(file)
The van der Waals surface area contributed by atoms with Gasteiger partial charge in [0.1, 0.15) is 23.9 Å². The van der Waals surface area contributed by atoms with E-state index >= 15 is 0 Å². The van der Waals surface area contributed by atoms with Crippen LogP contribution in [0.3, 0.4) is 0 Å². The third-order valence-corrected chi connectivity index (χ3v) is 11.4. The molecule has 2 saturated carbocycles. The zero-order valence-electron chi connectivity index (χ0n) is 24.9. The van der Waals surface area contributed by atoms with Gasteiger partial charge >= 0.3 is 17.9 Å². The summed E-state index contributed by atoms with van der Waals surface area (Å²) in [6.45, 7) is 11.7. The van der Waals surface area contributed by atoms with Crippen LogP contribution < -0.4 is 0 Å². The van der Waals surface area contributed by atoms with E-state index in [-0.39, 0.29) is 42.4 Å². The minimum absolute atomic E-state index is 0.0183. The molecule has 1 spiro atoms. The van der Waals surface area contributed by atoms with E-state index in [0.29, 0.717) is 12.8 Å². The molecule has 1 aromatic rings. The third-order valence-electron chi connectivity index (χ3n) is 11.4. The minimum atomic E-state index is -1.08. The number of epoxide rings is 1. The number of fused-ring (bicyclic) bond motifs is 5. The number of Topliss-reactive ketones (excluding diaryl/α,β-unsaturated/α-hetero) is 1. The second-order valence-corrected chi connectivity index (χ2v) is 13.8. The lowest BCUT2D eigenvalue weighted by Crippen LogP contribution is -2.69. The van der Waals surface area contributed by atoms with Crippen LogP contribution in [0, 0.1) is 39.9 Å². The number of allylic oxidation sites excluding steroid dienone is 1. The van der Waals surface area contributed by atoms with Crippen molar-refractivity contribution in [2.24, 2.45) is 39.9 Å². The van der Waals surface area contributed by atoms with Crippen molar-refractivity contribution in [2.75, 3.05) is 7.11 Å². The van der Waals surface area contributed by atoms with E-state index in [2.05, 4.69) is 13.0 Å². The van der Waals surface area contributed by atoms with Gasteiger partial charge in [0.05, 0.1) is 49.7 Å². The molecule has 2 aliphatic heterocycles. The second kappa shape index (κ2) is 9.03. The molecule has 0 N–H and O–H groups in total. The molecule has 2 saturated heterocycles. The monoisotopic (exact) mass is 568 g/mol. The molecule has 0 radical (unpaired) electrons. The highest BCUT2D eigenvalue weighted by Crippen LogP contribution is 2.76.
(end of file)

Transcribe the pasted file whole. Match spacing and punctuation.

The van der Waals surface area contributed by atoms with Gasteiger partial charge in [0.1, 0.15) is 23.9 Å². The van der Waals surface area contributed by atoms with E-state index >= 15 is 0 Å². The van der Waals surface area contributed by atoms with Crippen LogP contribution in [0.3, 0.4) is 0 Å². The third-order valence-corrected chi connectivity index (χ3v) is 11.4. The molecule has 2 saturated carbocycles. The zero-order valence-electron chi connectivity index (χ0n) is 24.9. The van der Waals surface area contributed by atoms with Gasteiger partial charge >= 0.3 is 17.9 Å². The summed E-state index contributed by atoms with van der Waals surface area (Å²) in [6.45, 7) is 11.7. The van der Waals surface area contributed by atoms with Crippen LogP contribution < -0.4 is 0 Å². The van der Waals surface area contributed by atoms with E-state index in [-0.39, 0.29) is 42.4 Å². The minimum absolute atomic E-state index is 0.0183. The molecule has 1 spiro atoms. The van der Waals surface area contributed by atoms with E-state index in [0.29, 0.717) is 12.8 Å². The molecule has 1 aromatic rings. The third-order valence-electron chi connectivity index (χ3n) is 11.4. The minimum atomic E-state index is -1.08. The number of epoxide rings is 1. The number of fused-ring (bicyclic) bond motifs is 5. The number of Topliss-reactive ketones (excluding diaryl/α,β-unsaturated/α-hetero) is 1. The second-order valence-corrected chi connectivity index (χ2v) is 13.8. The lowest BCUT2D eigenvalue weighted by Crippen LogP contribution is -2.69. The van der Waals surface area contributed by atoms with Crippen LogP contribution in [0, 0.1) is 39.9 Å². The number of allylic oxidation sites excluding steroid dienone is 1. The van der Waals surface area contributed by atoms with Crippen molar-refractivity contribution in [2.24, 2.45) is 39.9 Å². The van der Waals surface area contributed by atoms with Crippen molar-refractivity contribution in [2.75, 3.05) is 7.11 Å². The van der Waals surface area contributed by atoms with E-state index in [2.05, 4.69) is 13.0 Å². The van der Waals surface area contributed by atoms with Gasteiger partial charge in [0.05, 0.1) is 49.7 Å². The molecule has 2 aliphatic heterocycles. The second kappa shape index (κ2) is 9.03. The molecule has 0 N–H and O–H groups in total. The molecule has 2 saturated heterocycles. The monoisotopic (exact) mass is 568 g/mol. The molecule has 0 radical (unpaired) electrons. The highest BCUT2D eigenvalue weighted by Crippen LogP contribution is 2.76.